The big difference within the Cabinet over the land acquisition bill revolves around the role of the state. Since land is to be acquired for infrastructure projects - India is relying on the private sector to come up with half the $1 trillion it will need to build ports, highways and power plants in the next five years - positions on either side of the debate are deeply held. Rural development minister Jairam Ramesh, who is piloting the bill, wants adequate safeguards for those who will be dispossessed of their land or livelihoods by industrialisation. His original draft suggested states should only acquire land for public purposes. His opponents argue building infrastructure constitutes public purpose and the state would be remiss in not furthering it by acquiring land, possibly the most vexed issue in large projects.
The compromise arrived at by an empowered group of Cabinet ministers dilutes the bill's initial requirement that four-fifths of those whose land is to be acquired must be in favour of a sale. Now a two-thirds majority will do. On the other hand, government agencies will need to obtain this consent from local bodies in tribal areas if it is aggregating land for projects that have any degree of participation by private players. The deadlock had to be broken because the State is increasingly putting up land as its share of equity in building the country's infrastructure. The other contentious issue, the date from which the law will come into force, now offers the state governments a window to push through projects stalled by unavailability of land. Mr Ramesh has managed to retain social and environment assessments and his point that development cannot be oblivious to these externalities is well taken.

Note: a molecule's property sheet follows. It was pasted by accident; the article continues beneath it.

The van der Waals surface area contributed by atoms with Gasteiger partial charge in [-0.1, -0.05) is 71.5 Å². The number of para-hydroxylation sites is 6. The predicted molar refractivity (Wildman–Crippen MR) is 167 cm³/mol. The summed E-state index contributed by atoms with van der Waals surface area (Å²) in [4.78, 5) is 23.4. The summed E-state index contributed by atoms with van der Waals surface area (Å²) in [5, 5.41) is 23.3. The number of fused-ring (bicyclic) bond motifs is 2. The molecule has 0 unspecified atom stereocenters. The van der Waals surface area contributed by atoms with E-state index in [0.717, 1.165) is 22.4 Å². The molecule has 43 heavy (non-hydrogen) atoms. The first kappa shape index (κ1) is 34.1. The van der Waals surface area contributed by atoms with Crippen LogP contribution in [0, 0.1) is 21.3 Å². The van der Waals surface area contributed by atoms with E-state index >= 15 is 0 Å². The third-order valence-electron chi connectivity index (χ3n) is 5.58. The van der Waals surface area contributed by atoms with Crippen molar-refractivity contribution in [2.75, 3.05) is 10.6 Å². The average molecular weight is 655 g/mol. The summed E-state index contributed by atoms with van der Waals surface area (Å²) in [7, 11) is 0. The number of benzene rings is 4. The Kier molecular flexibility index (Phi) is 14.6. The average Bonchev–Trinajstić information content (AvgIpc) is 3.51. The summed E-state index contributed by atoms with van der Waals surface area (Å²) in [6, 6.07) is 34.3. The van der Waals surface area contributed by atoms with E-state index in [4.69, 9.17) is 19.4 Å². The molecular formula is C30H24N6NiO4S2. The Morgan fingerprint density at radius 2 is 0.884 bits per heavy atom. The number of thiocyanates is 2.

Although the Cabinet has reached a broad agreement on the bill, not all issues have been satisfactorily resolved. States, notably Maharashtra, had argued that asking them to pay rates for land well in excess of those prevailing in the market would crimp their development agenda. By putting a floor to the price at which land can be sold in villages and cities, the bill not only distorts the market, it locks up capital that could be spread wider across our infrastructure deficit. Besides, the bill still requires extensive regulatory supervision to monitor rehabilitation in individual transactions over extended periods to see that the gains are distributed according to the "law". All this assumes the forces that nudged state governments to cut corners within the existing land acquisition law will cease to operate on the panchayats.